Studies suggest Wakefield City of Culture bid could brings real lasting growth

Studies have been carried out into the longer-term effects of UK Cities of Culture.

Thursday, 24th June 2021, 1:26 pm
Updated Thursday, 24th June 2021, 4:54 pm

Following Hull’s year with the title the University of Hull published its findings.

It said the UK City of Culture year attracted a total audience of 5.3 million.

The university said the projected value of tourism in 2017 was on track to contribute in excess of £300m to the economy.

Aerial view of Castleford
Aerial view of Castleford

And nearly 800 new jobs were created in the visitor economy and cultural sector since 2013. It said this was a direct result of investments totalling £219.5m in the cultural and visitor economy, which are fully or partly attributable to Hull being awarded UK City of Culture status in November 2013.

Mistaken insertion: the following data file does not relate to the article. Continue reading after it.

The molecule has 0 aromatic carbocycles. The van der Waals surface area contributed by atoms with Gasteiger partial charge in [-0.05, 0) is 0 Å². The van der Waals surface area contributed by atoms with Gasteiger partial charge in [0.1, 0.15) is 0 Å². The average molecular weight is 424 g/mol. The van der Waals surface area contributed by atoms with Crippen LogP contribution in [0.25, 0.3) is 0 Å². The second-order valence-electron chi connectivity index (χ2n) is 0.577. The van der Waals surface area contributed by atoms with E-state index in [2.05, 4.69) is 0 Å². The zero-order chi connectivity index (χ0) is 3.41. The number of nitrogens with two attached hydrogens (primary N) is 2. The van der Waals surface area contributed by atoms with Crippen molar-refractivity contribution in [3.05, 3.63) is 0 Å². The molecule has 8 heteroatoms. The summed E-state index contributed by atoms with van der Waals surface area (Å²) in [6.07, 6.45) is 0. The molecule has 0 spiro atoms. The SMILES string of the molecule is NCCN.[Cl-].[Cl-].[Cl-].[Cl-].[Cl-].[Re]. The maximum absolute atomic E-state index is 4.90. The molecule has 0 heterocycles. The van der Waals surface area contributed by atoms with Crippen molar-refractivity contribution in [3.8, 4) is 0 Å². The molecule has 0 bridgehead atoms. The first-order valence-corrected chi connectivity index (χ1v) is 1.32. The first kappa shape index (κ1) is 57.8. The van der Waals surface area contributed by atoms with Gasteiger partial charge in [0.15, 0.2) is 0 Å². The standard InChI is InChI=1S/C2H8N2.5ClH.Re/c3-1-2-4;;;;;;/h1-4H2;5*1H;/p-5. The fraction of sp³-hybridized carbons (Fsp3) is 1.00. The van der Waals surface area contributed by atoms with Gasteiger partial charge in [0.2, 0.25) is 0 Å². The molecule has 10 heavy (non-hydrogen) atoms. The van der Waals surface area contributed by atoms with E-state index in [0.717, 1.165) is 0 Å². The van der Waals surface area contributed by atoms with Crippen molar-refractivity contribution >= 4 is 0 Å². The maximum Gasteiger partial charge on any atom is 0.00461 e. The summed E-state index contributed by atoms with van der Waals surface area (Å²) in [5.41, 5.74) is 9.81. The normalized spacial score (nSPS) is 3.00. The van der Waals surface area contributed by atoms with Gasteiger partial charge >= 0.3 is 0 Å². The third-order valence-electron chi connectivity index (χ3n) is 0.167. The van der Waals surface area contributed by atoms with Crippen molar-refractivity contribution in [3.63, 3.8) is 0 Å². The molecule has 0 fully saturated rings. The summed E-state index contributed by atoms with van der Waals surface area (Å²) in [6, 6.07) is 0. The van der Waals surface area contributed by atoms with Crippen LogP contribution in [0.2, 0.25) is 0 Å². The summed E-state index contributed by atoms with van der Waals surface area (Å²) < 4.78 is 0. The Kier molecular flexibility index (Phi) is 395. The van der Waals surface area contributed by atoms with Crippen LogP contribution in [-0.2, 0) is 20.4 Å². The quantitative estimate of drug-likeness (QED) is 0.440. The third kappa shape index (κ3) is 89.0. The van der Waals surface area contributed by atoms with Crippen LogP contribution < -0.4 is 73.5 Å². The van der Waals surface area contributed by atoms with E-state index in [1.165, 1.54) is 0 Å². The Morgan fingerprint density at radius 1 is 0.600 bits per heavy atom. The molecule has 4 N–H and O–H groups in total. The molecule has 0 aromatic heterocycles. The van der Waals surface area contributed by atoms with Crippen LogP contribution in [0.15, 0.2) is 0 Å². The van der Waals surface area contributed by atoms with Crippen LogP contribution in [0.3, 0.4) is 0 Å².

Following the Derry-Londonderry tenure the Enterprise Research Centre published a paper that described growth in the city.

It said: “This effect is not immediately evident but becomes observable two years after the COC itself. Two broad sectors dominate the effect: distribution, transport, accommodation and food and construction.

“Both have significantly outperformed the UK average.”